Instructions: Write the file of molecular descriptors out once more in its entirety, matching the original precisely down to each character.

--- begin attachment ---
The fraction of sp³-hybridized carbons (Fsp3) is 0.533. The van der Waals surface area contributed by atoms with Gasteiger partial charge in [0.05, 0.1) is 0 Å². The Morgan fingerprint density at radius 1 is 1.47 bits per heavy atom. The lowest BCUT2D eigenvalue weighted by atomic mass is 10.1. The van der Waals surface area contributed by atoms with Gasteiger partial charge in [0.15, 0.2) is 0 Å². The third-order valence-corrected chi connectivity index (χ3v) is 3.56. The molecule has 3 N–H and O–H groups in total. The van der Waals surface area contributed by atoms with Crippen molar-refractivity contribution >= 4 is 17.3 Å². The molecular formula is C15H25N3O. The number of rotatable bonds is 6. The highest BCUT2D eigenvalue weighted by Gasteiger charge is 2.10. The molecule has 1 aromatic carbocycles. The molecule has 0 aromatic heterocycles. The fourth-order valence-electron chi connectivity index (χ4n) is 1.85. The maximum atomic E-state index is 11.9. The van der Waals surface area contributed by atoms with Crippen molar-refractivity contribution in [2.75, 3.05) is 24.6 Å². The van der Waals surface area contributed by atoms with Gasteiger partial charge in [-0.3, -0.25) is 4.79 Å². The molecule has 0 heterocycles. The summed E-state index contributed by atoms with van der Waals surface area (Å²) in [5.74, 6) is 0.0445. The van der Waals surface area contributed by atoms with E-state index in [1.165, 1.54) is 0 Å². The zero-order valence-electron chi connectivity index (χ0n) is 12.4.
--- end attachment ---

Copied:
The fraction of sp³-hybridized carbons (Fsp3) is 0.533. The van der Waals surface area contributed by atoms with Gasteiger partial charge in [0.05, 0.1) is 0 Å². The Morgan fingerprint density at radius 1 is 1.47 bits per heavy atom. The lowest BCUT2D eigenvalue weighted by atomic mass is 10.1. The van der Waals surface area contributed by atoms with Gasteiger partial charge in [0.15, 0.2) is 0 Å². The third-order valence-corrected chi connectivity index (χ3v) is 3.56. The molecule has 3 N–H and O–H groups in total. The van der Waals surface area contributed by atoms with Crippen molar-refractivity contribution >= 4 is 17.3 Å². The molecular formula is C15H25N3O. The number of rotatable bonds is 6. The highest BCUT2D eigenvalue weighted by Gasteiger charge is 2.10. The molecule has 1 aromatic carbocycles. The molecule has 0 aromatic heterocycles. The fourth-order valence-electron chi connectivity index (χ4n) is 1.85. The maximum atomic E-state index is 11.9. The van der Waals surface area contributed by atoms with Crippen molar-refractivity contribution in [2.75, 3.05) is 24.6 Å². The van der Waals surface area contributed by atoms with Gasteiger partial charge in [-0.3, -0.25) is 4.79 Å². The molecule has 0 heterocycles. The summed E-state index contributed by atoms with van der Waals surface area (Å²) in [5.74, 6) is 0.0445. The van der Waals surface area contributed by atoms with E-state index in [1.165, 1.54) is 0 Å². The zero-order valence-electron chi connectivity index (χ0n) is 12.4.